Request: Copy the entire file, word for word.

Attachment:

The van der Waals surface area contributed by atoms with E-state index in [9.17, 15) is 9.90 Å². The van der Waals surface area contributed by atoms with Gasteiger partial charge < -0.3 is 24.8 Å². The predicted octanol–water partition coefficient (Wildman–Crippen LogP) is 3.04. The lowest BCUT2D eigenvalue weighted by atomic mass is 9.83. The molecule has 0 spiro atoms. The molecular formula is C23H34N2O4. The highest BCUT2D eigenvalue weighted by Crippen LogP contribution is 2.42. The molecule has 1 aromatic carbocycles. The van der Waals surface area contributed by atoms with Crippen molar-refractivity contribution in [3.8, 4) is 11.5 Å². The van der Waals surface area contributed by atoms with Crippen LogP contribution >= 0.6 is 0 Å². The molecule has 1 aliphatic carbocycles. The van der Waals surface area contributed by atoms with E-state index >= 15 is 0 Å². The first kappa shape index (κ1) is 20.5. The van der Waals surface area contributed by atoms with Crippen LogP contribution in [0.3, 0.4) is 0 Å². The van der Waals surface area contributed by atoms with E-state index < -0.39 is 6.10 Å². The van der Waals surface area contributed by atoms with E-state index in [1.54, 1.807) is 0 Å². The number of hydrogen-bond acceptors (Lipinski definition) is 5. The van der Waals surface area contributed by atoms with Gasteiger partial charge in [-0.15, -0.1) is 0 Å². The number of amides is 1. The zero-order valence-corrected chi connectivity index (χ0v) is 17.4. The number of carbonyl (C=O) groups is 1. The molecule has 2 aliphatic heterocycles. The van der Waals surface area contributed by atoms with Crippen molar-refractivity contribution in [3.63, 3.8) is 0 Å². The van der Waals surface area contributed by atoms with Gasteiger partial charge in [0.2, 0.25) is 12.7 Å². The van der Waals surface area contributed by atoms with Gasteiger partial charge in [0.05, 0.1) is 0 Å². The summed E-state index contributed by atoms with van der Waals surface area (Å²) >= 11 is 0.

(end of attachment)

The van der Waals surface area contributed by atoms with E-state index in [9.17, 15) is 9.90 Å². The van der Waals surface area contributed by atoms with Gasteiger partial charge < -0.3 is 24.8 Å². The predicted octanol–water partition coefficient (Wildman–Crippen LogP) is 3.04. The lowest BCUT2D eigenvalue weighted by atomic mass is 9.83. The molecule has 0 spiro atoms. The molecular formula is C23H34N2O4. The highest BCUT2D eigenvalue weighted by Crippen LogP contribution is 2.42. The molecule has 1 aromatic carbocycles. The van der Waals surface area contributed by atoms with Crippen molar-refractivity contribution in [3.8, 4) is 11.5 Å². The van der Waals surface area contributed by atoms with Crippen LogP contribution >= 0.6 is 0 Å². The molecule has 1 aliphatic carbocycles. The van der Waals surface area contributed by atoms with E-state index >= 15 is 0 Å². The first kappa shape index (κ1) is 20.5. The van der Waals surface area contributed by atoms with Crippen LogP contribution in [0.3, 0.4) is 0 Å². The van der Waals surface area contributed by atoms with E-state index < -0.39 is 6.10 Å². The van der Waals surface area contributed by atoms with E-state index in [1.54, 1.807) is 0 Å². The number of hydrogen-bond acceptors (Lipinski definition) is 5. The van der Waals surface area contributed by atoms with Gasteiger partial charge in [-0.15, -0.1) is 0 Å². The number of amides is 1. The zero-order valence-corrected chi connectivity index (χ0v) is 17.4. The number of carbonyl (C=O) groups is 1. The molecule has 2 aliphatic heterocycles. The van der Waals surface area contributed by atoms with Crippen molar-refractivity contribution in [3.63, 3.8) is 0 Å². The van der Waals surface area contributed by atoms with Gasteiger partial charge in [0.2, 0.25) is 12.7 Å². The van der Waals surface area contributed by atoms with Gasteiger partial charge in [0.05, 0.1) is 0 Å². The summed E-state index contributed by atoms with van der Waals surface area (Å²) >= 11 is 0.